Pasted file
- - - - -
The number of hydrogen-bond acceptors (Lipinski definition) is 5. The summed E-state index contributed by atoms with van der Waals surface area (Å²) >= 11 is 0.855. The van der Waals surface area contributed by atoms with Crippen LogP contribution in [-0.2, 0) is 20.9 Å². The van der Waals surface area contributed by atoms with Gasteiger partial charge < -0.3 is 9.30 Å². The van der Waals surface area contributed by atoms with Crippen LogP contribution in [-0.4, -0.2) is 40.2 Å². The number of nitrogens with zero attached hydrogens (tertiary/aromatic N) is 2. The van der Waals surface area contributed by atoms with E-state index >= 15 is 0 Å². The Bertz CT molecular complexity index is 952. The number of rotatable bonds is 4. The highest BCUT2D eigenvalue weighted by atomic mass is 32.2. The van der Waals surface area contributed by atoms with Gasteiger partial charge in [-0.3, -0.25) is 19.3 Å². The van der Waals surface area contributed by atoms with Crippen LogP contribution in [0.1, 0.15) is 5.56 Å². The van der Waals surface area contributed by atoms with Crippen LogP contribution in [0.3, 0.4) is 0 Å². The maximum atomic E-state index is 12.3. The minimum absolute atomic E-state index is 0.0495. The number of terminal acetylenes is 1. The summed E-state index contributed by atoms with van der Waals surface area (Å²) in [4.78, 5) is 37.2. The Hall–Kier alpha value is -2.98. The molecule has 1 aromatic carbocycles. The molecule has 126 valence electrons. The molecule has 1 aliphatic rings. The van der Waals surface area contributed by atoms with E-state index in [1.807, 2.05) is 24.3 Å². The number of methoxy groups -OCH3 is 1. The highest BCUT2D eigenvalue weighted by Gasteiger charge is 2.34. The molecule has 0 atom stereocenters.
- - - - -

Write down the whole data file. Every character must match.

The number of hydrogen-bond acceptors (Lipinski definition) is 5. The summed E-state index contributed by atoms with van der Waals surface area (Å²) >= 11 is 0.855. The van der Waals surface area contributed by atoms with Crippen LogP contribution in [-0.2, 0) is 20.9 Å². The van der Waals surface area contributed by atoms with Gasteiger partial charge < -0.3 is 9.30 Å². The van der Waals surface area contributed by atoms with Crippen LogP contribution in [-0.4, -0.2) is 40.2 Å². The number of nitrogens with zero attached hydrogens (tertiary/aromatic N) is 2. The van der Waals surface area contributed by atoms with E-state index >= 15 is 0 Å². The Bertz CT molecular complexity index is 952. The number of rotatable bonds is 4. The highest BCUT2D eigenvalue weighted by atomic mass is 32.2. The van der Waals surface area contributed by atoms with Gasteiger partial charge in [-0.3, -0.25) is 19.3 Å². The van der Waals surface area contributed by atoms with Crippen LogP contribution in [0.1, 0.15) is 5.56 Å². The van der Waals surface area contributed by atoms with Crippen LogP contribution in [0.3, 0.4) is 0 Å². The maximum atomic E-state index is 12.3. The minimum absolute atomic E-state index is 0.0495. The number of terminal acetylenes is 1. The summed E-state index contributed by atoms with van der Waals surface area (Å²) in [4.78, 5) is 37.2. The Hall–Kier alpha value is -2.98. The molecule has 1 aromatic carbocycles. The molecule has 126 valence electrons. The molecule has 1 aliphatic rings. The van der Waals surface area contributed by atoms with E-state index in [1.807, 2.05) is 24.3 Å². The number of methoxy groups -OCH3 is 1. The highest BCUT2D eigenvalue weighted by Gasteiger charge is 2.34. The molecule has 0 atom stereocenters.